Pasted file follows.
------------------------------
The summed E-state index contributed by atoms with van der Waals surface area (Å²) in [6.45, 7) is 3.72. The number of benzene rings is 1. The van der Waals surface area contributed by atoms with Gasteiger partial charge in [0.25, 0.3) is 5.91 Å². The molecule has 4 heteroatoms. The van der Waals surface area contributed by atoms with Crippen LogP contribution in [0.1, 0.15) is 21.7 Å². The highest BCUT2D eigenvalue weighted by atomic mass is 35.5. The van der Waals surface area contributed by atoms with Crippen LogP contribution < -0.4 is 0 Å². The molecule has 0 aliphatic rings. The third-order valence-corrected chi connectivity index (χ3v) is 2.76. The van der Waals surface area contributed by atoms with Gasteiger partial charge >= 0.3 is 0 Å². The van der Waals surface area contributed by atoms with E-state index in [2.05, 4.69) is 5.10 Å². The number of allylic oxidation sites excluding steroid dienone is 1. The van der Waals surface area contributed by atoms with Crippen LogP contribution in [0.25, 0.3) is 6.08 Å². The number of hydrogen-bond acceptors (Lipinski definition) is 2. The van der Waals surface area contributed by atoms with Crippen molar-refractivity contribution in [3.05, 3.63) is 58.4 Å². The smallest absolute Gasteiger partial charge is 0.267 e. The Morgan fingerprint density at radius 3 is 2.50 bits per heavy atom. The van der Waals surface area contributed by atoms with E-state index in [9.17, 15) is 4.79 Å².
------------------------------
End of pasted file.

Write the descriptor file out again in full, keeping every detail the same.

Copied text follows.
The summed E-state index contributed by atoms with van der Waals surface area (Å²) in [6.45, 7) is 3.72. The number of benzene rings is 1. The van der Waals surface area contributed by atoms with Gasteiger partial charge in [0.25, 0.3) is 5.91 Å². The molecule has 4 heteroatoms. The van der Waals surface area contributed by atoms with Crippen LogP contribution in [0.1, 0.15) is 21.7 Å². The highest BCUT2D eigenvalue weighted by atomic mass is 35.5. The van der Waals surface area contributed by atoms with Crippen LogP contribution < -0.4 is 0 Å². The molecule has 0 aliphatic rings. The third-order valence-corrected chi connectivity index (χ3v) is 2.76. The van der Waals surface area contributed by atoms with Gasteiger partial charge >= 0.3 is 0 Å². The van der Waals surface area contributed by atoms with E-state index in [2.05, 4.69) is 5.10 Å². The number of allylic oxidation sites excluding steroid dienone is 1. The van der Waals surface area contributed by atoms with Crippen LogP contribution in [0.25, 0.3) is 6.08 Å². The number of hydrogen-bond acceptors (Lipinski definition) is 2. The van der Waals surface area contributed by atoms with Crippen molar-refractivity contribution in [3.05, 3.63) is 58.4 Å². The smallest absolute Gasteiger partial charge is 0.267 e. The Morgan fingerprint density at radius 3 is 2.50 bits per heavy atom. The van der Waals surface area contributed by atoms with E-state index in [9.17, 15) is 4.79 Å².